The Neighbors (Part 2)

Where were we? Oh yes…we started with a reference to a television show: The Neighbors, ABC’s little comedy about two very different but still very much alike families learning to live together amid the madness of the the modern world. Somehow, from there we ended up thinking about love. Or maybe we should say “inevitably” instead of “somehow”, because when alike-but-different people try to live together we are going to wind up with either love or one of its opposites–apathy or enmity. There really are no other choices.

Have you noticed that there is very little argument about the desirability of love? We may haggle a bit over definition or application but as to the essence of love itself, there seems to be very little debate. I’ve yet to hear anyone say “The problem with the world today is there is just too much love” or anyone complain “My life would be so much better if there wasn’t so much love in it.” No. We love love! We enjoy it and and revel in it and cry over its loss. We don’t need wise ones to tell us without love we have nothing because we intuitively know it in our hearts.

This love of love begs a question though–why is it so hard? Why is love so much work? Why doesn’t it come easier to us? Why do we so easily slide toward apathy and enmity when the fruits of such are so visible in our broken world? I’m fairly confident there is no one-word answer to these questions, but I’m going to offer one anyway–protection. Protection? Isn’t that generally a good thing? The answer to that question is easier–it depends on what you’re protecting, and in the world we live in it is easy to protect the wrong things.  I’m going to use myself as a bad example here.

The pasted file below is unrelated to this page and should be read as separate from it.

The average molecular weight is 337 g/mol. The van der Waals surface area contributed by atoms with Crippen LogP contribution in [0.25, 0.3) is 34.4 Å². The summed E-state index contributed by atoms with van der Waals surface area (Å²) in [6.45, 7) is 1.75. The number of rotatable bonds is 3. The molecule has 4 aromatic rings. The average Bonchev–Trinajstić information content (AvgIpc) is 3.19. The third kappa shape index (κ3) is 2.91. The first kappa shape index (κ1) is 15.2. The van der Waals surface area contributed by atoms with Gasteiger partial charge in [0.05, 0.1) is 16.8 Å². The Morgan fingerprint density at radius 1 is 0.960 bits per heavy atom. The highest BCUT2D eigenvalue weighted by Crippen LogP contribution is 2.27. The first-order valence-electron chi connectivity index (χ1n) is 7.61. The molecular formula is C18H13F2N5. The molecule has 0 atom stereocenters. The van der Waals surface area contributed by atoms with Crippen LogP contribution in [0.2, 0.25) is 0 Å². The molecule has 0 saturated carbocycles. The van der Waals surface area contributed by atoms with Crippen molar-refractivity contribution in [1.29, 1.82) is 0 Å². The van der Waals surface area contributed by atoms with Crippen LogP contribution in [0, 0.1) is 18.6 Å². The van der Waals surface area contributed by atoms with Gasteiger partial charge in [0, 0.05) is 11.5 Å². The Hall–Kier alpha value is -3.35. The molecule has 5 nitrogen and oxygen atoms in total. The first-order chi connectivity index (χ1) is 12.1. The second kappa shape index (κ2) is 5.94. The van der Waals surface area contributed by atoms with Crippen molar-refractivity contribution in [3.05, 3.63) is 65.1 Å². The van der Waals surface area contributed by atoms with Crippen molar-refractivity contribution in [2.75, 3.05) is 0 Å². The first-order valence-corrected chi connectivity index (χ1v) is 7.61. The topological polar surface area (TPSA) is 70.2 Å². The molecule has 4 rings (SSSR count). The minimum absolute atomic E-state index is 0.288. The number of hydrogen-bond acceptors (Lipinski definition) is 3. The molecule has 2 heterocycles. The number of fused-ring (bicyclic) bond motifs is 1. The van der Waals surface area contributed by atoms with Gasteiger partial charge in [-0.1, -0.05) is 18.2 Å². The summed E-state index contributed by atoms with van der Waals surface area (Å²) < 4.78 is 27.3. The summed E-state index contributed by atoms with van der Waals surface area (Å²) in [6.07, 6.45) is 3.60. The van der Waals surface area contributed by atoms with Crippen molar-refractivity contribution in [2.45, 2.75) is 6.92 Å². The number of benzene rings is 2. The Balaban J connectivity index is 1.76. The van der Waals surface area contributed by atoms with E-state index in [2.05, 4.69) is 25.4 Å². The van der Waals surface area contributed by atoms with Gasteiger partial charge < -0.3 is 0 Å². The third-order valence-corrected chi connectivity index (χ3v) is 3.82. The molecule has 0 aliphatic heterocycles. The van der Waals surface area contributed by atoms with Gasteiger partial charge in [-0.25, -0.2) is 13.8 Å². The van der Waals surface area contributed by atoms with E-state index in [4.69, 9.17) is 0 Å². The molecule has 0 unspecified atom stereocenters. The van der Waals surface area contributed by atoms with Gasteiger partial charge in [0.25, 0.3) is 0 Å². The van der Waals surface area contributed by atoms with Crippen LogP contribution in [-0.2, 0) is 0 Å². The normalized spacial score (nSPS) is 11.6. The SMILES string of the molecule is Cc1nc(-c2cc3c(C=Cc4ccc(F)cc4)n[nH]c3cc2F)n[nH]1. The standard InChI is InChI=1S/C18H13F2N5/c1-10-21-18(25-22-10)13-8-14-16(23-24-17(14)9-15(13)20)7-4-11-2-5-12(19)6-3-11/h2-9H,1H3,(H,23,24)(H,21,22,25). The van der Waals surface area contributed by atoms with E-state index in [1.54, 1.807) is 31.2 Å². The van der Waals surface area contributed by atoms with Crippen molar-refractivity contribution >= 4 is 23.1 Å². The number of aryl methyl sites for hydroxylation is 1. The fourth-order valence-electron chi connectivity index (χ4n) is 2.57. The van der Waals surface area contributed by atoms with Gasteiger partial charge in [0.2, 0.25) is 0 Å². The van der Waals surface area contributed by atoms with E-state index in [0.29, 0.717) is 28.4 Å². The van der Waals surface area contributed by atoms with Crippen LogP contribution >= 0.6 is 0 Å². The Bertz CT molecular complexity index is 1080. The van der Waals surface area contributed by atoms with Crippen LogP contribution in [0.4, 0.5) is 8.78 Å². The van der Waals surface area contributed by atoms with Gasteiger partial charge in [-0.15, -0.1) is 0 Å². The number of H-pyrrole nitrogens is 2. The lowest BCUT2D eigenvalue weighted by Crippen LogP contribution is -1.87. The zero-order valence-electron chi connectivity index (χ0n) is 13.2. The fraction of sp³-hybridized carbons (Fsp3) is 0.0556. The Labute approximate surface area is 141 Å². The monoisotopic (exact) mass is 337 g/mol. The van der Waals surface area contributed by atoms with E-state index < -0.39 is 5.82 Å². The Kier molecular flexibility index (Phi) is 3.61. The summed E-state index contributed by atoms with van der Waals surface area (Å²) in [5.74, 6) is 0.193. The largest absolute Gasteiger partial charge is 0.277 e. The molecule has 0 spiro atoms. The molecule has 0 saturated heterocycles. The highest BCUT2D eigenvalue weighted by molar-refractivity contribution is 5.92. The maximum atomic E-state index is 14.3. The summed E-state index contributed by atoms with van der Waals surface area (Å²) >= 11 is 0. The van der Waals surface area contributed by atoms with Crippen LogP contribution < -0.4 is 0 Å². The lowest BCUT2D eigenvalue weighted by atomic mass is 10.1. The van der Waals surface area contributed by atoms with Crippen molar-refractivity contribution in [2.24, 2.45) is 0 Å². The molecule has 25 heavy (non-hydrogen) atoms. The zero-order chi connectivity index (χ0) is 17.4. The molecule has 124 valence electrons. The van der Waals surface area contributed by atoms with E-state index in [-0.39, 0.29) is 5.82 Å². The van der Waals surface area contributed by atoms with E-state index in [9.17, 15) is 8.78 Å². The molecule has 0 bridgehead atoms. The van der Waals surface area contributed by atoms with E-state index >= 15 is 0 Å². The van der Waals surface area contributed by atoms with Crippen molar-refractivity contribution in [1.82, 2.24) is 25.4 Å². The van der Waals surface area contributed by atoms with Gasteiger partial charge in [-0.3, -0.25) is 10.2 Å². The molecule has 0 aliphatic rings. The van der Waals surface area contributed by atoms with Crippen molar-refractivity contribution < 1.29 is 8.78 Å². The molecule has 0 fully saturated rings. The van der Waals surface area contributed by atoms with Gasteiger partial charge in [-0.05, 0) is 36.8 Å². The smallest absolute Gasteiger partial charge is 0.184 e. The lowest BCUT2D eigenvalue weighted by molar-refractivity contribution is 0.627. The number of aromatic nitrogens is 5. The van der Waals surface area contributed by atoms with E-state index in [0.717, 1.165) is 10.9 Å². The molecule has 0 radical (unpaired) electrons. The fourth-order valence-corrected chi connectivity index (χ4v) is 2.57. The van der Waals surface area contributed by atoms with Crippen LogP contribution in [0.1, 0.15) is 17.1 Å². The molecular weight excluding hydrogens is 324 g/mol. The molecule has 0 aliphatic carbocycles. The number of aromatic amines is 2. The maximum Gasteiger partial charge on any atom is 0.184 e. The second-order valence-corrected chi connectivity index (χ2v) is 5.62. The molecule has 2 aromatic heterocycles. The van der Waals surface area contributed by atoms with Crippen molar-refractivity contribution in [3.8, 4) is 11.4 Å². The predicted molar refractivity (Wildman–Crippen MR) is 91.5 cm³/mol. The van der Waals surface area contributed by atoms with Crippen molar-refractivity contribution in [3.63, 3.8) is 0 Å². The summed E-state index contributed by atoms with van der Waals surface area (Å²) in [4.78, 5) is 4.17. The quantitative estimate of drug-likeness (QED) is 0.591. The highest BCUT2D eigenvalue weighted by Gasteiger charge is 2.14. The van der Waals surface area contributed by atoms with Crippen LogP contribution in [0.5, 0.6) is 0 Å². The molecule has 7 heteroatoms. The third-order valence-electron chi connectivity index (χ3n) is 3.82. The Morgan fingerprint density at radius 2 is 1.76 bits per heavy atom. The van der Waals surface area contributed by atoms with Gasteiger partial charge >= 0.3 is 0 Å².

The other night I was sitting with my wife enjoying the evening when we were interrupted. I didn’t react well. In fact. I acted like a baby. Exactly like a baby. By that, I mean my primary motivator in the moment was my very smallest self–my ego, which didn’t want to share or play well with others. Rationally, I know better. I know that shrinking to my smallest self never brings more happiness or light into the world. But I did it anyway. I literally became, for a short period of time, that little child we have all seen pitching a fit and screaming “Mine, mine, MINE!” at the world.

Now why would I do such a thing? Human weakness? Of course that plays a part. We are all weak. But it’s more than that. We are all wounded by the imperfection of the world, and those wounds play themselves out in our particular circumstances. Above all, we don’t want to be wounded again. Ironically, this usually sub-conscious desire to protect ourselves from the pain of our wounds binds us to them even tighter, assuring their power over us.

This why we can all agree that love is such a wonderful thing but be quite selective about how we apply it. We are protecting ourselves. Not our best selves or our highest selves, but that little wounded person inside. For nothing is quite so scary as love. It opens us to wounds. It might not be returned. It might be taken advantage of.  It surrenders power and possessions and time and money. It surrenders pride. It heals our wounds not by protecting us from them but by daring us to walk right into their gaping maws.

I think this is why when Jesus talked about the neighbors in his day, he not only encouraged loving them as one loves oneself, but he picked some aliens of his own as examples. He encouraged faithful Jews to be more like a Samaritan traveler and to emulate a Roman centurion. He ate with people the “righteous” thought wicked. He was telling people to stop living out of their smallest selves. That by doing so they were not only binding themselves to the misery of their wounds but spreading it to others. That living in such a way was certainly not abundant living, regardless of ones possessions. That in fact living in such a way is not really living at all. So he encouraged people to expand their love, to widen their circles, and to risk even their lives in the attempt. For indeed, what does it profit to gain the world but lose one’s soul, and where is the finding of the soul but in the giving and receiving of love?

Considering this, I really have some work to do.

 

Categories: Mind, Spirit | Tags: , , , , , , , | Leave a comment

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